“What we want to do for our residents is to make sure they can have that in the best form and place available for them. That doesn’t necessarily mean people need to gather in the same place every week. There are other ways to do it.”

Labour’s Cllr Les Hamilton rose the prospect that the day centre could continue, but run by someone else: “I do hope that looking to see that someone else will run it at a peppercorn rent in the same building is worth exploring.”

The proposal was approved, but with amendments to add keeping the centre open as an option to the consultation, exploring whether weekend and evening use could cross-subsidise the service and ensuring the voluntary sector had adequate capacity to help displaced users.

The proposal to consult on outsourcing accommodation for adults with learning disabilities was voted through without change after a Green amendment to keep the service in-house failed to attract any support from Labour or Conservative councillors.

Cllr Mac Cafferty asked: “Is it enabling people to live more independently, or is it forcing relocation of people against their will? The fact that it could be the latter is of considerable concern. Some of these people have been in these homes for years.”

And another report which approved officers coming up with yet more cuts to keep services running on budget was also approved, despite angry exchanges between the parties.

Both the Greens and Tories accused Labour of scaremongering when it warned the council could go bust in two years if cuts aren’t made.

Cllr Ann Norman said: “I cannot see any sense in scaremongering. You tell the truth. I think everyone knows there are financial difficulties and we have to look at how to provide services. I can’t see there’s any sense into frightening our residents into something that isn’t going to happen.”

Cllr Ollie Sykes said: “The thing is with scaremongering is that it leads to acceptance to an emergency response which gives a danger of giving carte blanche to whatever.”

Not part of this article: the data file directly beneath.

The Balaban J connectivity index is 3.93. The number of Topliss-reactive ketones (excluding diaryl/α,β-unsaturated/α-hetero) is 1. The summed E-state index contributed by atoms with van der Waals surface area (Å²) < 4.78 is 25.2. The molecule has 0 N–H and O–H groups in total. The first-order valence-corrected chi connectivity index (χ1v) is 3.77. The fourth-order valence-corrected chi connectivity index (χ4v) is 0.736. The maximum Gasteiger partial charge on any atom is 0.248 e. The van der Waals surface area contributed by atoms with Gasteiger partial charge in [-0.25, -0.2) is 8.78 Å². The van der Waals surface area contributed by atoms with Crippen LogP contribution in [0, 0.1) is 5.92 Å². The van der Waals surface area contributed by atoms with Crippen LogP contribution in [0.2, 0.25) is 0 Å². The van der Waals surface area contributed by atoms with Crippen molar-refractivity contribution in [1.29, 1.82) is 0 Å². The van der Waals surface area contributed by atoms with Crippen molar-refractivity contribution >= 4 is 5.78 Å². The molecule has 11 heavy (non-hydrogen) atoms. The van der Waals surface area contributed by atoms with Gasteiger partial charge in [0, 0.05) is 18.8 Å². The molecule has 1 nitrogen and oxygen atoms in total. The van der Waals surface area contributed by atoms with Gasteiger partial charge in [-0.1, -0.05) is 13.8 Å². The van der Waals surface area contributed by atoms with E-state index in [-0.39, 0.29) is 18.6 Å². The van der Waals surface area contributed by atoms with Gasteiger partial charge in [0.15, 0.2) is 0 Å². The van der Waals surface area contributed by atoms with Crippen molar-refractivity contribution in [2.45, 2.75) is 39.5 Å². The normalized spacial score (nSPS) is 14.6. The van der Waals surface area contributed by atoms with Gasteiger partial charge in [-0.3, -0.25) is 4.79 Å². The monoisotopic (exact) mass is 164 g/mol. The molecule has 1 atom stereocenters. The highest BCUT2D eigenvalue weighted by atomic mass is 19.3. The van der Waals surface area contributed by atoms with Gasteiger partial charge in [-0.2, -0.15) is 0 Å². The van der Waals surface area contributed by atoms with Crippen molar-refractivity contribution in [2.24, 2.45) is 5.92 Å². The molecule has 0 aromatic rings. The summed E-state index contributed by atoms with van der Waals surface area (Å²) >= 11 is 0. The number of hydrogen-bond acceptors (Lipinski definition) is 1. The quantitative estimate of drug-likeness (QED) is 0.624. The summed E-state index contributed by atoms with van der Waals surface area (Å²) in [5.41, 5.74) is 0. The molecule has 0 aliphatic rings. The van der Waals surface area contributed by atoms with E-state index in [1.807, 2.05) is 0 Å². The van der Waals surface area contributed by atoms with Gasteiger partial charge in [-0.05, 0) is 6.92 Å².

But Labour Cllr Tom Bewick stood by his comments. He said: “Given what we’ve heard tonight from members of the public who are at the receiving end of a Tory Government as callous, immoral and wicked when it comes to investment in its services I find it a bit rich that we had a chancellor that the country would go bust if it elected a Labour government. And yet here we are six months later having to deal with consequences of a Tory government.

“Here in Brighton we’ve been doubly stitched up not only by Tory government but also by a Green administration which has stuck its head in the sand for four years.”

And Cllr Mac Cafferty hit out at the short notice for the meeting, saying: “We’ve only had three working days to see the contents which is contrary to convention and there was no pre-meet either which is totally unfair.

“Now we’re finding out what you’ve tried to hide. We got two hidden, really sensitive reports on the care of some of the most vulnerable people in our city.”

But Labour’s Gill Mitchell responded: “There’s a lot of huffing and a lot of stamping. But we have put this paper before you to give you early sight of the work which has been undertaken to reduce this overspend.”